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Legislators in Virginia defeat a bill that would limit the use of campaign funds for personal use



Richmond, Virginia – Legislators in Virginia defeated legislation on Wednesday that would have banned public officials from using political contributions for personal expenses like mortgages, vacations, or gym memberships for another year.

As a national anomaly for not having such a ban, Virginia permits unrestricted contributions from people, businesses, and special interest groups. Proponents at the General Assembly have been attempting to impose personal use limitations on candidates’ spending for more than ten years.

As that provision was the final personal use restriction still in existence, their expectations that a bill would reach GOP Gov. Glenn Youngkin’s desk this year ended with Wednesday’s unrecorded voice vote in a House Appropriations Committee. Due to a lack of hearing, a different version was killed in the House of Delegates earlier in the session.

Democratic House Speaker Don Scott and Democratic Appropriations Committee Chair Del. Luke Torian expressed their desire for the bill to be passed the next year. He did not explain the wait.

“So this is going to be one of the priorities that will be before us during the 2025 session,” he said.

Representative Mark Sickles, a Democrat, made a “reluctant” motion to move the bill to the next year.

Legislators have frequently stated that they wish to address the problem but are putting off taking action. Youngkin’s office has stated merely that he will consider any legislation that comes over his desk; he has not publicly commented on the matter.

Senator Jennifer Boysko, a Democrat, was the sponsor of the defeated bill that would have prohibited candidates from using their campaign funds “to personal use,” which is defined as using them for a “commitment, obligation, or expense” that would exist “irrespective of the person’s seeking, holding, or maintaining public office.”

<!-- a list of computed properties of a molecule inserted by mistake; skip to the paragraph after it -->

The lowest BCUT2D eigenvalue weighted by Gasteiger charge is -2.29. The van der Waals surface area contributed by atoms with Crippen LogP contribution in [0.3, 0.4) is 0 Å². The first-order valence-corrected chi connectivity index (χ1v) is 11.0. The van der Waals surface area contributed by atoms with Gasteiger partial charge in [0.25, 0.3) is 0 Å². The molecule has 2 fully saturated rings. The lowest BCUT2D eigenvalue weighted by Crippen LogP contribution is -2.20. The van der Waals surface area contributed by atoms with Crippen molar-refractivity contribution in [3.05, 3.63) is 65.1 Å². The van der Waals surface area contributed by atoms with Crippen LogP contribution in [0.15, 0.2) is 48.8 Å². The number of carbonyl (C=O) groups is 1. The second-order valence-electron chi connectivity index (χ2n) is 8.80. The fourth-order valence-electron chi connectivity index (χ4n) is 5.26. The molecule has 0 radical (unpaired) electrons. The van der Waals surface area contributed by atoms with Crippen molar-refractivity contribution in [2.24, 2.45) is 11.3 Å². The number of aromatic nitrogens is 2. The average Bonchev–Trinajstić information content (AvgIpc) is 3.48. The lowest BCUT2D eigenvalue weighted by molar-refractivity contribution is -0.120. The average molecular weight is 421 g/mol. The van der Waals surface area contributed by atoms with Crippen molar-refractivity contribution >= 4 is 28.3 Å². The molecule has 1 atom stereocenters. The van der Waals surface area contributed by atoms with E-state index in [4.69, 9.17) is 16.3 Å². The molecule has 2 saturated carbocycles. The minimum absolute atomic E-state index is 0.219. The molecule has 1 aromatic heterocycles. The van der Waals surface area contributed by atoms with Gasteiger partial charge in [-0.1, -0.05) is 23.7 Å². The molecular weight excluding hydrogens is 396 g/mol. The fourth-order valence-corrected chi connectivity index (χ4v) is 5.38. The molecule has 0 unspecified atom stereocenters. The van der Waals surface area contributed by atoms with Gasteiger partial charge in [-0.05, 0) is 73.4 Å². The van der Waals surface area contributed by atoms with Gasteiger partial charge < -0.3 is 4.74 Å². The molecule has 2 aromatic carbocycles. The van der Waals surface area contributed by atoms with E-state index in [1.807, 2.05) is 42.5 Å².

At the moment, politicians are only prohibited from using their campaign cash for personal expenses once they have closed their accounts. Certain lawmakers often used their campaign accounts to pay for expensive meals and lodging in addition to personal expenses, according to an Associated Press evaluation of the state’s campaign finance system conducted in 2016.

A list of costs that are prohibited is included in the bill, including country club memberships, vacations, apparel, non-campaign vehicles, and mortgages and rent. Child care expenses incurred directly from running for or holding public office are considered allowable expenses.
The bill would give the State Board of Elections the authority to look into complaints and, in certain cases, impose a civil penalty.

Republican Del. Paul Milde, a recently elected member of the House, stated during a prior hearing that he didn’t see why the bill was having problems.

“The only rationale I could see for some of us resisting this after 10 years is because they … want to have the flexibility to buy things that really aren’t campaign-related things. And I just can’t believe we can’t get together on this,” he said.

Boysko was unavailable for comment at the time of writing. His bill was approved by the Senate 35 to 4.

The failure of the measure coincides with two avenues that MPs have been pushing for commissioning assessments of their pay and recommendations for raises.



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